The drawing is an attempt to clarify the picture.

-- the last of Barret's Privateers...

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MarcusM

36 posts in 1607 days


#4 posted 192 days ago

Hairy, that’s a 3-way dimmer, and the other toggle switch will be a 3-way switch as well…so you’ll have to get a 3-way switch to replace that dimmer. You’ll have to determine which of the white, black or red wire is the common (yank the other switch and look at how it’s wired; the one that is connected on the side of the switch with the single contact/screw should be the common, so just hook that wire, whatever its color to the single contact side of the new switch. The rest will hook up the same way as on the dimmer. The white wire is not a neutral in this case, it’s part of the 3-way circuit and cannot run to ground. If the new 3-way switch has a ground terminal (some do some don’t) connect the bare wire to it. HTH.

Mark

-- Tilbilly Mark

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firefighterontheside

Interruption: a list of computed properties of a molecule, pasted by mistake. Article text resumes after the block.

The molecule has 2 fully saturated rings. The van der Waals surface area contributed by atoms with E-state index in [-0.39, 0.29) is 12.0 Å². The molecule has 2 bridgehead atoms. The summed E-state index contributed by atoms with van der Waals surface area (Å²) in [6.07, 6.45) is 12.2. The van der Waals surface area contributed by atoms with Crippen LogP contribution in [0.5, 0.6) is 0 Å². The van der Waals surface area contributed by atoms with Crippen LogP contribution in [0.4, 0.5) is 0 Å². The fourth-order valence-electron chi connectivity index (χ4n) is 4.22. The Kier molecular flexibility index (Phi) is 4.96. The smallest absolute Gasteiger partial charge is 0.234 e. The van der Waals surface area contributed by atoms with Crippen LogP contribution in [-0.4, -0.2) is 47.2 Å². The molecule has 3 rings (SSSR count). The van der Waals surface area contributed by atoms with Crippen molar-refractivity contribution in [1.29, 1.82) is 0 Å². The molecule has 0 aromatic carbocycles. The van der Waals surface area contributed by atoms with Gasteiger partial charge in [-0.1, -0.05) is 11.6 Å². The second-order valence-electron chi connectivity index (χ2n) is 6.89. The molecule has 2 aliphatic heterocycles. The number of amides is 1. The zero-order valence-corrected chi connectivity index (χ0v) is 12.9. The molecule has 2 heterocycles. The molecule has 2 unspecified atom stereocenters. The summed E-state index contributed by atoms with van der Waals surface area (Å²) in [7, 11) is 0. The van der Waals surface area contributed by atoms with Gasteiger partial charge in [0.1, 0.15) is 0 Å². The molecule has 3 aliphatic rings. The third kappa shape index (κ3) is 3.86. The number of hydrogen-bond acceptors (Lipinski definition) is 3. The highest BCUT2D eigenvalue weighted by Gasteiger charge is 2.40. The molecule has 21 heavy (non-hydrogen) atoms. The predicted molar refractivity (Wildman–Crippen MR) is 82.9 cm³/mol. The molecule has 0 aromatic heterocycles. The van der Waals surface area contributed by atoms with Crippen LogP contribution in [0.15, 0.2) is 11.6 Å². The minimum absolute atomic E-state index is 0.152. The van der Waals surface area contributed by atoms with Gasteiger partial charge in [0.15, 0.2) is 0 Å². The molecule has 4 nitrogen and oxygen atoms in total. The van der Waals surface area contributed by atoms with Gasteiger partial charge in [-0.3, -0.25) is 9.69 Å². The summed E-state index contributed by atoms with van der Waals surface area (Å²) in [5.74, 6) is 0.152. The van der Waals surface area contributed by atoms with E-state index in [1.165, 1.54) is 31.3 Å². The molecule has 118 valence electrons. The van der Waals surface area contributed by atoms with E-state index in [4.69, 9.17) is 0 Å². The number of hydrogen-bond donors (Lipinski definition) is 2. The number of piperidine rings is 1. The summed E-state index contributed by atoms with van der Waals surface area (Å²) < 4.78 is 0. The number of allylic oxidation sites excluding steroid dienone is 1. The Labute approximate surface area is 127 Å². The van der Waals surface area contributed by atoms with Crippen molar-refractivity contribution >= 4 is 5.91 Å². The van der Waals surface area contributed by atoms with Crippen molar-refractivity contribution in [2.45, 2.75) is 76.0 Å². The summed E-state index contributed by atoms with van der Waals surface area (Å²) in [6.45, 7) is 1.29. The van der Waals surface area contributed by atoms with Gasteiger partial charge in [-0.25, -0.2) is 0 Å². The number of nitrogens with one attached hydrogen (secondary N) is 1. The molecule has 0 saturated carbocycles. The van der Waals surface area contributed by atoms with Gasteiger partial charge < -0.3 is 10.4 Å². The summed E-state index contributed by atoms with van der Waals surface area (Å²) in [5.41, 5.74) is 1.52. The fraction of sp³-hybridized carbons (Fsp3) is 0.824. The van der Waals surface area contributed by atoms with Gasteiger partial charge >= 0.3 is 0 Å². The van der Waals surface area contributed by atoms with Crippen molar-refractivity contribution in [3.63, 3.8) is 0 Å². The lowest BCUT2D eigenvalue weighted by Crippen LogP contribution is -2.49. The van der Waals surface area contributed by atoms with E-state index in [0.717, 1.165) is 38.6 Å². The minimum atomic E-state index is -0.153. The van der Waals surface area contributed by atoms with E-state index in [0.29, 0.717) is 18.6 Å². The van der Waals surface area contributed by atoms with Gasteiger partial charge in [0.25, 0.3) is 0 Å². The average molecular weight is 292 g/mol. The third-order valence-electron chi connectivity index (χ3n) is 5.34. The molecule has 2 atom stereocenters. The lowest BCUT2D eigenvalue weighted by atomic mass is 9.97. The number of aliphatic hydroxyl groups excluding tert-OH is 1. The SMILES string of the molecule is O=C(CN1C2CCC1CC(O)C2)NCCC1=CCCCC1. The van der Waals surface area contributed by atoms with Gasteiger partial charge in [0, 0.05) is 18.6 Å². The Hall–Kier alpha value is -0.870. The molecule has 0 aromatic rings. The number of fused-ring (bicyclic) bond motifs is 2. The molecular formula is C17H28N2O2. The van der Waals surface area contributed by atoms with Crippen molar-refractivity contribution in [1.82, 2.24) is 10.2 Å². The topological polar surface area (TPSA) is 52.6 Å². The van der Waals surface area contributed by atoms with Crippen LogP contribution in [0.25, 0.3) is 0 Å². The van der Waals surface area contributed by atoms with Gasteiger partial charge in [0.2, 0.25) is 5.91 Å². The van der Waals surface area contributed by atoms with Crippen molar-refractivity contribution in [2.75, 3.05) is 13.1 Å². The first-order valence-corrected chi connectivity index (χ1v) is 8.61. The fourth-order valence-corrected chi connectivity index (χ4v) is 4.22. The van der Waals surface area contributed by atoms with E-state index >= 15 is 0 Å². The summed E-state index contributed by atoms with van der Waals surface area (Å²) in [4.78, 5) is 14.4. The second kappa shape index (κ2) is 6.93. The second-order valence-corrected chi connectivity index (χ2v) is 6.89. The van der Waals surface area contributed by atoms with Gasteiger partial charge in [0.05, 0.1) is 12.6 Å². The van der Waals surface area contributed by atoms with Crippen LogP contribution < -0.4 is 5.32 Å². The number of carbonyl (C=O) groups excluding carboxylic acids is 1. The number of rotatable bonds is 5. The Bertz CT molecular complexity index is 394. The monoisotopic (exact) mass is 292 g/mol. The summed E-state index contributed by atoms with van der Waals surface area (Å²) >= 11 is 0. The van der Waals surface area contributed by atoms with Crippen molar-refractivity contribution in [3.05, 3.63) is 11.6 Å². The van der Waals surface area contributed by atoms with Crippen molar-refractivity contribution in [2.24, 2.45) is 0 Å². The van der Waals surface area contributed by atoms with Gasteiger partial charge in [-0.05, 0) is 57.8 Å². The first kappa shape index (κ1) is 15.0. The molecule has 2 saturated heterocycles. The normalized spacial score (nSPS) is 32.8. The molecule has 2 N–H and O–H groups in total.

3769 posts in 483 days


#5 posted 192 days ago

I’m no electrician. I’ve done a lot of wiring, but 3 ways baffle me. There are a few different ways they can be wired depending where the light is in line. Hopefully someone will be along to say definitively what you’ve got going on. In the meantime I would do some google searches on 3 way circuits. There are some good pictures out there that may help. I don’t want to tell you anymore, because like I said, 3 ways baffle me.

-- Bill M. I love my job as a firefighter, but nothing gives me the satisfaction of running my hand over a project that I have built and just finished sanding.

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firefighterontheside

3769 posts in 483 days


#6 posted 192 days ago